It has been suggested (but not by LibDems who clearly do not understand the position) that the creation of FTs did change the application of competition law as the status of FTs is less clear than when they were clearly NHS Bodies under direct management.  The 2003 Act also brought in the idea of legally enforceable contracts between NHS commissioners and FTs – although to date there has never been a case under these contracts.  Relationships between NHS bodies (not FTs) are through NHS Contracts which are not enforceable in law.  These NHS contracts are being ended by the Bill so if the 2003 Act did make intervention more likely the Bill makes it certain.

Labour tabled an amendment to reintroduce the option for NHS contracts if the commissioners and NHS provider agreed.  This would ensure the agreement was outside the scope of contract law and so beyond the reach of both competition and procurement law.  The LibDems voted against this.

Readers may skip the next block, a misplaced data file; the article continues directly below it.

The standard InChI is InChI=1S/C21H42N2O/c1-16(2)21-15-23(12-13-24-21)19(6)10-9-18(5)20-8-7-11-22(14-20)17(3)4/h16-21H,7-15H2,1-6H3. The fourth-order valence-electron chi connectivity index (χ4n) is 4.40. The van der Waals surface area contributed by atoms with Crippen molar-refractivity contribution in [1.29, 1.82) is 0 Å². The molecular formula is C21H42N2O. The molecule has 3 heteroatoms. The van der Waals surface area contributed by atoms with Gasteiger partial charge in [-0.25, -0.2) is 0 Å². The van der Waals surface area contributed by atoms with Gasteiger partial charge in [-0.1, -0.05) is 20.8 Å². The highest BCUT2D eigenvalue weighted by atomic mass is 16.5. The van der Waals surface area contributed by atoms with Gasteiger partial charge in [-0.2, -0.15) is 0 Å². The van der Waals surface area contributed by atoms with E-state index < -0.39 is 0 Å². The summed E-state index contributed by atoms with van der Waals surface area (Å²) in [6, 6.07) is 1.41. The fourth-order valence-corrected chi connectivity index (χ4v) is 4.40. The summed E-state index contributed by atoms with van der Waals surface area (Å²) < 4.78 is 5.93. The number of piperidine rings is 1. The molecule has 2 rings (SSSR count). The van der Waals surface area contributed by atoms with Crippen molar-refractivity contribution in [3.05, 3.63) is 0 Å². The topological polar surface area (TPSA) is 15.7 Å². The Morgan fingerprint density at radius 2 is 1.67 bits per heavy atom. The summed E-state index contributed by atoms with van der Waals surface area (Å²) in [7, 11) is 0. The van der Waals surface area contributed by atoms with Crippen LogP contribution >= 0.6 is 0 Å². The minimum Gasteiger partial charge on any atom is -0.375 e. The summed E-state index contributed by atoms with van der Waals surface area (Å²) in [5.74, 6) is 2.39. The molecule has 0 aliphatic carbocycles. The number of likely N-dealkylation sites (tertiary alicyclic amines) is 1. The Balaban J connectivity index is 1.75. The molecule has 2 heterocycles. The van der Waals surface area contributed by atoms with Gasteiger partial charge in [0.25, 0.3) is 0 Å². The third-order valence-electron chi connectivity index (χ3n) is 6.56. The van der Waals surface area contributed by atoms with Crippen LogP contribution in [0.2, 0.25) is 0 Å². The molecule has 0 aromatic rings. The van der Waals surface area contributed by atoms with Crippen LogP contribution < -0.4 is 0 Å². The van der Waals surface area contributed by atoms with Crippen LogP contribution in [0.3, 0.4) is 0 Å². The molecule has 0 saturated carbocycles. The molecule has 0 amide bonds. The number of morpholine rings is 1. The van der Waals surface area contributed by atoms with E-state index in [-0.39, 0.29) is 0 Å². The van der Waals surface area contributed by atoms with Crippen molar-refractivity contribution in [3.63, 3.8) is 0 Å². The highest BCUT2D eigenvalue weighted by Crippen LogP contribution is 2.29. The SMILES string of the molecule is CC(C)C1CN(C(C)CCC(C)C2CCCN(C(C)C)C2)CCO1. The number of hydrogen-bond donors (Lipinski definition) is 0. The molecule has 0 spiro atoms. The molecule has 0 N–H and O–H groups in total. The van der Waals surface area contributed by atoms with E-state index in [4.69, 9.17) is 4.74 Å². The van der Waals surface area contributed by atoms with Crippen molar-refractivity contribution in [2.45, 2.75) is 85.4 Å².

It is simply not possible in a system based entirely of legally enforceable contracts to ever be sure that legal challenges to those contracts cannot be made.

Claims by LibDems that the “warm words” from Lord Howe around the applicability of competition law and around procurement (two entirely different matters) have been tested by formal legal advice and shown to be false.

Commissioning Freedom

Repeated claims have been made that the Bill is necessary to ensure that commissioners (CCGs) have freedom to undertake commissioning without fear of legal intervention especially under procurement law.

In reality as competent legal advice has shown the situation for CCGs is almost identical to that experienced by PCTs under the current framework.  There are limitation set by law, by regulations which will be made under the Bill and through guidance issued by the regulator.  It has also been acknowledged that the current Principles and Rules for Cooperation and Competition will be continued as the overarching framework.

The Bill does not give CCGs any greater protection from the fear of intervention than PCTs enjoyed.

LibDem Claims about the Bill